Nestlé Fairtrade KitKat added to boycott list
Nestlé announced in January 2010 that its four-finger KitKat bars would carry the Fairtrade logo, benefitting 6,000 farmers who gain about an extra £400,000 per year from the Fairtrade premium. Nestlé’s has already received global publicity for this investment, a fraction of the price of the £43 million Nescafé UK advertising campaign running at the same time as the announcement. Nestlé Fairtrade KitKat involves just 1% of the cocoa Nestlé purchases, while the company is criticised for failing to deliver on its promise to end child slavery in the supply chain as a whole by 2006.
Download our free leaflet on Fairtrade KitKat from the Virtual Shop.
Baby Milk Action suggests chocolate lovers wanting a fair deal for farmers look to companies that are committed to Fair Trade and don’t just use it for marketing purposes.
In March, Greenpeace launched a report and 1-minute spoof advertisement highlighting that Nestlé was sourcing palm oil, used in Fairtrade KitKat and other Nestlé products, from Indonesia, where the industry is criticised for cutting down the rainforest. The clip showed a bored office working biting into a finger of KitKat that was really the finger of an Orang-utan, endangered as the rainforest shrinks.
Nestlé had the clip removed from youtube for a time, claiming breach of copyright and stated, “we have made a commitment to using only 'Certified Sustainable Palm Oil' by 2015” - much the same as it promised to end child slavery in its cocoa supply chain within five years in 2001.
Greenpeace activists broke through the roof of the Nestlé shareholder meeting in April and in May announced victory after meeting with Nestlé executives. Nestlé’s undertaking remains the same - it has a plan to source sustainable palm oil by 2015 - but Greenpeace reports, “The Forest Trust (TFT) - an independent organisation we’ve worked with before - will be closely monitoring Nestlé’s progress. In fact, TFT worked on the plan and will be making sure Nestlé stick to it.”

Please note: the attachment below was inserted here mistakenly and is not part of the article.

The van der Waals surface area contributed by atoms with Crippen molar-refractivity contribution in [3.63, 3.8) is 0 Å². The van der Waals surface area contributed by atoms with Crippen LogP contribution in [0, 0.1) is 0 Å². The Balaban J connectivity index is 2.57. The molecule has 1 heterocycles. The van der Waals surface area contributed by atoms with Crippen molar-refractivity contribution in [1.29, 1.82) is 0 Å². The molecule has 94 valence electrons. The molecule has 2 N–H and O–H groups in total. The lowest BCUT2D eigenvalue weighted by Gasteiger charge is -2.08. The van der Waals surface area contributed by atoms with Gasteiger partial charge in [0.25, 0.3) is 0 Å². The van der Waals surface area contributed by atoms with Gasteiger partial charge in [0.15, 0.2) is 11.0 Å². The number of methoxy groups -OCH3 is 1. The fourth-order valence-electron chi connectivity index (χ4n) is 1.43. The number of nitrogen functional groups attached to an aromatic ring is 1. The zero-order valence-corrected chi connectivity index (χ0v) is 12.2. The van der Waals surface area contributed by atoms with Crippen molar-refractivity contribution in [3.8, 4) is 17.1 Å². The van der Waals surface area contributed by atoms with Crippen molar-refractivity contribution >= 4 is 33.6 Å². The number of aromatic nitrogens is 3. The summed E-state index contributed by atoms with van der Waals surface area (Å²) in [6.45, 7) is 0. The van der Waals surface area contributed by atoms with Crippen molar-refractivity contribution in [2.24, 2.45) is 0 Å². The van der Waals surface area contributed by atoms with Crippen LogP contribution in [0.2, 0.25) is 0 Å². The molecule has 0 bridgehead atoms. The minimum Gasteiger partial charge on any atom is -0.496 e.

Body Shop was added to the Nestlé boycott list in 2006 after the late Dame Anita Roddick sold it to L’Oreal, part-owned by Nestlé. We raised concerns about the fate of Day Chocolate Company, manufacturer of Divine chocolate, part-owned by Body Shop. Dame Roddick asked us to hold adding this to the boycott list and managed to transfer the holding to the Ghanaian farmers cooperative, Kuapa Kokoo, giving it 47% ownership. The company continues to be 100% Fairtrade.
Create problems, solve them, make $$s
While continuing to spend billions promoting the junk foods which make us obese, in 2011 Nestlé will create a new Institute of Health Science to develop foods that will ‘treat and prevent illness’ and ‘improve health and prolong life.’ Nestlé will bridge the ‘divide between pure healthcare and nutritional food by researching ways to prevent diet-related diseases.’ All part of its strategic change of direction to become a ‘nutrition, health and wellness company’.